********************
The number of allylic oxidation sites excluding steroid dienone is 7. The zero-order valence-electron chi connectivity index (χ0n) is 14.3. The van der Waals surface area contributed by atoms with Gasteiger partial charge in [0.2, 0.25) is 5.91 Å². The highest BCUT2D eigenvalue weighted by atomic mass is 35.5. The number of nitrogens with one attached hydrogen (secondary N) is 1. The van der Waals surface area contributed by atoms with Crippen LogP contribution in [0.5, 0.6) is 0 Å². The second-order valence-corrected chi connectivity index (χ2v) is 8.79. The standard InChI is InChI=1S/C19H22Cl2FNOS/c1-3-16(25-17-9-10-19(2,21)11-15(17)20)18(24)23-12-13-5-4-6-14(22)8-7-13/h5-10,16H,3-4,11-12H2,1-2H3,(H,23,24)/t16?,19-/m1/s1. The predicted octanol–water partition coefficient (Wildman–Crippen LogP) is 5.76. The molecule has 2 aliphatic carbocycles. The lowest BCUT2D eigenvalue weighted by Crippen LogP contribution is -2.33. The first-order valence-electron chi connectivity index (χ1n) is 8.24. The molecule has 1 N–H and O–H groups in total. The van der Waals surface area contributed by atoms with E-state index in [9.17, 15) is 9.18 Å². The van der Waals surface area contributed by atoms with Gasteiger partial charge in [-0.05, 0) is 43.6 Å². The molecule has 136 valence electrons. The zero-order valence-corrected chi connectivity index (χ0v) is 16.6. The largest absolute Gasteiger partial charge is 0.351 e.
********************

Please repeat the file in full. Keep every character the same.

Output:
The number of allylic oxidation sites excluding steroid dienone is 7. The zero-order valence-electron chi connectivity index (χ0n) is 14.3. The van der Waals surface area contributed by atoms with Gasteiger partial charge in [0.2, 0.25) is 5.91 Å². The highest BCUT2D eigenvalue weighted by atomic mass is 35.5. The number of nitrogens with one attached hydrogen (secondary N) is 1. The van der Waals surface area contributed by atoms with Crippen LogP contribution in [0.5, 0.6) is 0 Å². The second-order valence-corrected chi connectivity index (χ2v) is 8.79. The standard InChI is InChI=1S/C19H22Cl2FNOS/c1-3-16(25-17-9-10-19(2,21)11-15(17)20)18(24)23-12-13-5-4-6-14(22)8-7-13/h5-10,16H,3-4,11-12H2,1-2H3,(H,23,24)/t16?,19-/m1/s1. The predicted octanol–water partition coefficient (Wildman–Crippen LogP) is 5.76. The molecule has 2 aliphatic carbocycles. The lowest BCUT2D eigenvalue weighted by Crippen LogP contribution is -2.33. The first-order valence-electron chi connectivity index (χ1n) is 8.24. The molecule has 1 N–H and O–H groups in total. The van der Waals surface area contributed by atoms with E-state index in [9.17, 15) is 9.18 Å². The van der Waals surface area contributed by atoms with Gasteiger partial charge in [-0.05, 0) is 43.6 Å². The molecule has 136 valence electrons. The zero-order valence-corrected chi connectivity index (χ0v) is 16.6. The largest absolute Gasteiger partial charge is 0.351 e.